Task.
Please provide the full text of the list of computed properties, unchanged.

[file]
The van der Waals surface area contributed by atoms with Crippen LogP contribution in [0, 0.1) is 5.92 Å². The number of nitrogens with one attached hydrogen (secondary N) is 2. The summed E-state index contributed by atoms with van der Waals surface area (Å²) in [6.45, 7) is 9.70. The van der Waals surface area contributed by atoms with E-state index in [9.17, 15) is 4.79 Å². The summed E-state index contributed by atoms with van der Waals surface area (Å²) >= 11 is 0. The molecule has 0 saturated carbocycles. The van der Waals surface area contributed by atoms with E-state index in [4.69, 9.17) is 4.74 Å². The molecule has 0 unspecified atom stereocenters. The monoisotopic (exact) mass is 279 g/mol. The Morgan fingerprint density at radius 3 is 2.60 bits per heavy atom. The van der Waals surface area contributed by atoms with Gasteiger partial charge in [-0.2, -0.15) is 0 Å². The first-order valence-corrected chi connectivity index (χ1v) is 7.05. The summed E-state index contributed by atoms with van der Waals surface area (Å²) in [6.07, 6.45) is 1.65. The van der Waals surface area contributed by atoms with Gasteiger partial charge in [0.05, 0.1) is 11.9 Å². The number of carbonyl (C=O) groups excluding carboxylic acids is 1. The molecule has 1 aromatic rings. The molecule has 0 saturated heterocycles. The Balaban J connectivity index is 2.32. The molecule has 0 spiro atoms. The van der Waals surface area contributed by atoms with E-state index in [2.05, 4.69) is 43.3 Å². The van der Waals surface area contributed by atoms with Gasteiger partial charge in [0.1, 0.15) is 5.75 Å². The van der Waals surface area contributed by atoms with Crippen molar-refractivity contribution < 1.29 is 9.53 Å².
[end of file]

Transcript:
The van der Waals surface area contributed by atoms with Crippen LogP contribution in [0, 0.1) is 5.92 Å². The number of nitrogens with one attached hydrogen (secondary N) is 2. The summed E-state index contributed by atoms with van der Waals surface area (Å²) in [6.45, 7) is 9.70. The van der Waals surface area contributed by atoms with E-state index in [9.17, 15) is 4.79 Å². The summed E-state index contributed by atoms with van der Waals surface area (Å²) >= 11 is 0. The molecule has 0 saturated carbocycles. The van der Waals surface area contributed by atoms with E-state index in [4.69, 9.17) is 4.74 Å². The molecule has 0 unspecified atom stereocenters. The monoisotopic (exact) mass is 279 g/mol. The Morgan fingerprint density at radius 3 is 2.60 bits per heavy atom. The van der Waals surface area contributed by atoms with Gasteiger partial charge in [-0.2, -0.15) is 0 Å². The first-order valence-corrected chi connectivity index (χ1v) is 7.05. The summed E-state index contributed by atoms with van der Waals surface area (Å²) in [6.07, 6.45) is 1.65. The van der Waals surface area contributed by atoms with Gasteiger partial charge in [0.05, 0.1) is 11.9 Å². The number of carbonyl (C=O) groups excluding carboxylic acids is 1. The molecule has 1 aromatic rings. The molecule has 0 saturated heterocycles. The Balaban J connectivity index is 2.32. The molecule has 0 spiro atoms. The van der Waals surface area contributed by atoms with E-state index in [2.05, 4.69) is 43.3 Å². The van der Waals surface area contributed by atoms with Gasteiger partial charge in [0.1, 0.15) is 5.75 Å². The van der Waals surface area contributed by atoms with Crippen molar-refractivity contribution < 1.29 is 9.53 Å².